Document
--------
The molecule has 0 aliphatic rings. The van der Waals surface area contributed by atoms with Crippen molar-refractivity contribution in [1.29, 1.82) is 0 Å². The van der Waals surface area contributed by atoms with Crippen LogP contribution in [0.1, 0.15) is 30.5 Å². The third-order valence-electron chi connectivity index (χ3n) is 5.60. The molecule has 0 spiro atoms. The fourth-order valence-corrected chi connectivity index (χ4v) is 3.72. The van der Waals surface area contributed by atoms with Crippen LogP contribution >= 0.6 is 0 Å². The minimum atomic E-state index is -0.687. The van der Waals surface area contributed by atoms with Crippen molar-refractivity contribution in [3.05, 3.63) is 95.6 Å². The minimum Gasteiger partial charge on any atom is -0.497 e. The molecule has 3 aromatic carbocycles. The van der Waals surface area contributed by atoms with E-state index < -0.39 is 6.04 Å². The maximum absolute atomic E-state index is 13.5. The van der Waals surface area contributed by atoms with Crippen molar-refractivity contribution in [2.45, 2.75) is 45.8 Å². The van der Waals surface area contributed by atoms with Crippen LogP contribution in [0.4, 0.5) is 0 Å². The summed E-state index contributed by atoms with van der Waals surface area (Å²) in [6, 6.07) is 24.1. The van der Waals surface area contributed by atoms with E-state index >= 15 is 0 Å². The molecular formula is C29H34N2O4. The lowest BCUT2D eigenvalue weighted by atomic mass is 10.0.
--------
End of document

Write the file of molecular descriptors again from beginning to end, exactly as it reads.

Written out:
The molecule has 0 aliphatic rings. The van der Waals surface area contributed by atoms with Crippen molar-refractivity contribution in [1.29, 1.82) is 0 Å². The van der Waals surface area contributed by atoms with Crippen LogP contribution in [0.1, 0.15) is 30.5 Å². The third-order valence-electron chi connectivity index (χ3n) is 5.60. The molecule has 0 spiro atoms. The fourth-order valence-corrected chi connectivity index (χ4v) is 3.72. The van der Waals surface area contributed by atoms with Crippen LogP contribution >= 0.6 is 0 Å². The minimum atomic E-state index is -0.687. The van der Waals surface area contributed by atoms with Crippen molar-refractivity contribution in [3.05, 3.63) is 95.6 Å². The minimum Gasteiger partial charge on any atom is -0.497 e. The molecule has 3 aromatic carbocycles. The van der Waals surface area contributed by atoms with E-state index < -0.39 is 6.04 Å². The maximum absolute atomic E-state index is 13.5. The van der Waals surface area contributed by atoms with Crippen molar-refractivity contribution in [2.45, 2.75) is 45.8 Å². The van der Waals surface area contributed by atoms with Crippen LogP contribution in [0.4, 0.5) is 0 Å². The summed E-state index contributed by atoms with van der Waals surface area (Å²) in [6, 6.07) is 24.1. The van der Waals surface area contributed by atoms with E-state index >= 15 is 0 Å². The molecular formula is C29H34N2O4. The lowest BCUT2D eigenvalue weighted by atomic mass is 10.0.